But Fulton leaders paint a sunnier picture, saying the incentives they hand out actually increase the tax base, and therefore the money APS is collecting. The county forgoes half of all property taxes on a project in the first year, then decreases those abatements in subsequent years until a project is fully on the tax rolls. Proponents say those projects would not happen without incentives. And in 2018, APS got $19.1 million more in taxes than would have been collected if no incentives had been offered, an Ernst & Young representative told Fulton County commissioners at a meeting Wednesday. The county’s take was $13.6 million.
Still, APS leaders said they have less input and oversight when incentives are approved by the county. While school board member Michelle Olympiadis is appointed to the Invest Atlanta board, APS does not have a representative on the county development authority.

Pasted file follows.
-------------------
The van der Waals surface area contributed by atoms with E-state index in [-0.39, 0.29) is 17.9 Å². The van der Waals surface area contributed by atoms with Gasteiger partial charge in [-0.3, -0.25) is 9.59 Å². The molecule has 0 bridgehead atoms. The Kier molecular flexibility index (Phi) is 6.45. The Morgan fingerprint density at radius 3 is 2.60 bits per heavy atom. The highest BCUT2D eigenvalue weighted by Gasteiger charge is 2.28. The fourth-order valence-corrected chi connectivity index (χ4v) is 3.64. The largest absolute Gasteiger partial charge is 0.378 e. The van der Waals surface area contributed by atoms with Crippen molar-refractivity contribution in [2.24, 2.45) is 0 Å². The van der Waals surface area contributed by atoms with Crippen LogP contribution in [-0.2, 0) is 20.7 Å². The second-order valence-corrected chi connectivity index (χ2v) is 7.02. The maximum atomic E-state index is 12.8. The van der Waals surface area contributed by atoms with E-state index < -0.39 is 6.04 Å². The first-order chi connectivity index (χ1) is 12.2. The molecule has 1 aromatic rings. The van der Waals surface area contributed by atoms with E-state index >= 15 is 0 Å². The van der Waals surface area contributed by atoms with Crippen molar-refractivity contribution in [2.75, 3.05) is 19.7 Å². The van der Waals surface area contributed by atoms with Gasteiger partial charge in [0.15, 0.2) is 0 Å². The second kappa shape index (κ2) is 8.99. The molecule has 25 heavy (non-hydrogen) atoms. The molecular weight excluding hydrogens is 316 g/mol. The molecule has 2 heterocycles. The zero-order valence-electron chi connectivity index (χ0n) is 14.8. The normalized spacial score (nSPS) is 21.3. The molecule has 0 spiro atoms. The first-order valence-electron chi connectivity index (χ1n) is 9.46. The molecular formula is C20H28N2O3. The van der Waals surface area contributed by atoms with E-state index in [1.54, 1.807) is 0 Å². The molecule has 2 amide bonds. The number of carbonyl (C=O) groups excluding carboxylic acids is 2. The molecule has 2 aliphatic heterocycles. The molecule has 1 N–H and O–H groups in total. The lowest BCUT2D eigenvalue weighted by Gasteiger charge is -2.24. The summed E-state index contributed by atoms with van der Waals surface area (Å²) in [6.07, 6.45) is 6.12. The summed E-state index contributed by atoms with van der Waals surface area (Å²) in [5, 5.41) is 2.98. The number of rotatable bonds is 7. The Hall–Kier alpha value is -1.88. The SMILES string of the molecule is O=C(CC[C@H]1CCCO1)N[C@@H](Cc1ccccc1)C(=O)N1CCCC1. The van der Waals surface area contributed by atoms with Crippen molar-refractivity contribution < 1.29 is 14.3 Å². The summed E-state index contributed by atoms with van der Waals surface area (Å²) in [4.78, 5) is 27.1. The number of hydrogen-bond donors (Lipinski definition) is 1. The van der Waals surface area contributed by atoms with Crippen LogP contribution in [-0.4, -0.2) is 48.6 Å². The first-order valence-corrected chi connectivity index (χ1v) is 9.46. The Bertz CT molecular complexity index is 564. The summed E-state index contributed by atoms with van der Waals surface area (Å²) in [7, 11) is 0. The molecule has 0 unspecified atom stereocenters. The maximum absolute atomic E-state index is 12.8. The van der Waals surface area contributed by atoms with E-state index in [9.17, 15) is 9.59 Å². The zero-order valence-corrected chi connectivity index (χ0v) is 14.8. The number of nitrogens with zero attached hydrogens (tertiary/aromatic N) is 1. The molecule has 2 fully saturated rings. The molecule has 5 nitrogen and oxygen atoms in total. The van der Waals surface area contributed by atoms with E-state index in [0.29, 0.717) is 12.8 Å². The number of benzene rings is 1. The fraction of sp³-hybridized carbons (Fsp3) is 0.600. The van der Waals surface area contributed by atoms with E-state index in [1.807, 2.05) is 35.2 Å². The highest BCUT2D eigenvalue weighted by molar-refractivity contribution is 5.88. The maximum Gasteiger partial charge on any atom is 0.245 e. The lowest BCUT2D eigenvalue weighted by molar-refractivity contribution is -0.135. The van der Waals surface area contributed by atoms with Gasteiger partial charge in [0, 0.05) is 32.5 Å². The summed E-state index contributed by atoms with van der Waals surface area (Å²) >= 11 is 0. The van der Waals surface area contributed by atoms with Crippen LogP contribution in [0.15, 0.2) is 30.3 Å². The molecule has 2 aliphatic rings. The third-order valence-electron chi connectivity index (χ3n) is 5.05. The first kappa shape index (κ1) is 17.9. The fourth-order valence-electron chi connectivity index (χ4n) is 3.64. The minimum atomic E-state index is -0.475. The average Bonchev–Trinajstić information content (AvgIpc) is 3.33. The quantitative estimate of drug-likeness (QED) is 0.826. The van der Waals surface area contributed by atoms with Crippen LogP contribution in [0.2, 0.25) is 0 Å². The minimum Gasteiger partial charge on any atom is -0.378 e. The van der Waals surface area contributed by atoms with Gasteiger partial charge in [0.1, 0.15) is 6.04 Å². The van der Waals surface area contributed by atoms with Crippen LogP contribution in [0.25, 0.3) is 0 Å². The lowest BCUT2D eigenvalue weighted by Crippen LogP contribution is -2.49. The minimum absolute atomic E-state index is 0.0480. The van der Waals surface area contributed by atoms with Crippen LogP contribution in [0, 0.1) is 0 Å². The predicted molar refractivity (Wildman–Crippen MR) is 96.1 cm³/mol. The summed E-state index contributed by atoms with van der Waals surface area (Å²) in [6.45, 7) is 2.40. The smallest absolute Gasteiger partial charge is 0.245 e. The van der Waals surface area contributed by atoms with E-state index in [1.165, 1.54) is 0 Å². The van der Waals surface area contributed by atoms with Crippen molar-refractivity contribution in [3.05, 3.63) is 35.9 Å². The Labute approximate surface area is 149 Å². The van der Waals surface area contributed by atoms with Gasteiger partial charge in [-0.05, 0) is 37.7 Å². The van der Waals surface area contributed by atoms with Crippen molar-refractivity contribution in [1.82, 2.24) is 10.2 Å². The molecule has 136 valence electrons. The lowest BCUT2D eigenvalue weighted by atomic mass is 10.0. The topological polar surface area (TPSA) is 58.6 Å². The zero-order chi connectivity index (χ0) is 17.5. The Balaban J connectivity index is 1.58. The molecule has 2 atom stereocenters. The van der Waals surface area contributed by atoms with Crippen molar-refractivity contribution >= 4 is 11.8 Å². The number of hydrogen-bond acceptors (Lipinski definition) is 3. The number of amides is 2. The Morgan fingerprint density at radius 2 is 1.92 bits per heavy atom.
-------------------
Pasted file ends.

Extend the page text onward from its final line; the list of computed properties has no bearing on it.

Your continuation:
Carstarphen served for a few months on the county board earlier this year, but her partial term has since expired.
Lee Morris, the Fulton representative to the Invest Atlanta board, said the two boards seemed “duplicative.” But he said he is torn about whether the county should just step away from Atlanta.
In response to school leaders’ concerns, the county agreed to put a representative from both the Atlanta and Fulton school systems on the nine-member board — but not until 2021.
During her short time on the county board, Carstarphen said, the district’s position was “voted down every time.”
APS officials believe it’s easier for developers to win support from the county than the city.
Morris said he’s heard that, too. But at the city level, he said, what makes some deals challenging are the benefit agreements or housing guarantees that a strong mayor insists on. Robb Pitts, the Fulton County commission chairman, said he had heard that people came to Fulton County because it is “so difficult to do business with Invest Atlanta.” Developers cannot get incentives from both boards for the same project.